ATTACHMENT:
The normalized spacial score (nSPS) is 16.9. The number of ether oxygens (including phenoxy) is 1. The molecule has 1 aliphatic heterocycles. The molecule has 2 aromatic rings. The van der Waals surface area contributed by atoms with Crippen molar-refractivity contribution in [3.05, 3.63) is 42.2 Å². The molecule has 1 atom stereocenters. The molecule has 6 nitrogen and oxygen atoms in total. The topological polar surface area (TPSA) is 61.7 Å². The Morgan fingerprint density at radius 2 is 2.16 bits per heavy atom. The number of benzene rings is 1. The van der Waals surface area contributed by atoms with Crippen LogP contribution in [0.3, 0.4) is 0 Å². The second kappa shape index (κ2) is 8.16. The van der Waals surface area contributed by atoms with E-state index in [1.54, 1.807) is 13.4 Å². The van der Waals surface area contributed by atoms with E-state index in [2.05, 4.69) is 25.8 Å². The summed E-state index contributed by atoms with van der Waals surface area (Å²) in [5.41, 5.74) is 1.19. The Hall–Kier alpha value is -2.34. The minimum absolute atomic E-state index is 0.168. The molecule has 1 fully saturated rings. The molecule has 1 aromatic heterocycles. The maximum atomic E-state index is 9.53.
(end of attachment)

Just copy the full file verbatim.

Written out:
The normalized spacial score (nSPS) is 16.9. The number of ether oxygens (including phenoxy) is 1. The molecule has 1 aliphatic heterocycles. The molecule has 2 aromatic rings. The van der Waals surface area contributed by atoms with Crippen molar-refractivity contribution in [3.05, 3.63) is 42.2 Å². The molecule has 1 atom stereocenters. The molecule has 6 nitrogen and oxygen atoms in total. The topological polar surface area (TPSA) is 61.7 Å². The Morgan fingerprint density at radius 2 is 2.16 bits per heavy atom. The number of benzene rings is 1. The van der Waals surface area contributed by atoms with Crippen LogP contribution in [0.3, 0.4) is 0 Å². The second kappa shape index (κ2) is 8.16. The van der Waals surface area contributed by atoms with E-state index in [1.54, 1.807) is 13.4 Å². The van der Waals surface area contributed by atoms with E-state index in [2.05, 4.69) is 25.8 Å². The summed E-state index contributed by atoms with van der Waals surface area (Å²) in [5.41, 5.74) is 1.19. The Hall–Kier alpha value is -2.34. The minimum absolute atomic E-state index is 0.168. The molecule has 1 fully saturated rings. The molecule has 1 aromatic heterocycles. The maximum atomic E-state index is 9.53.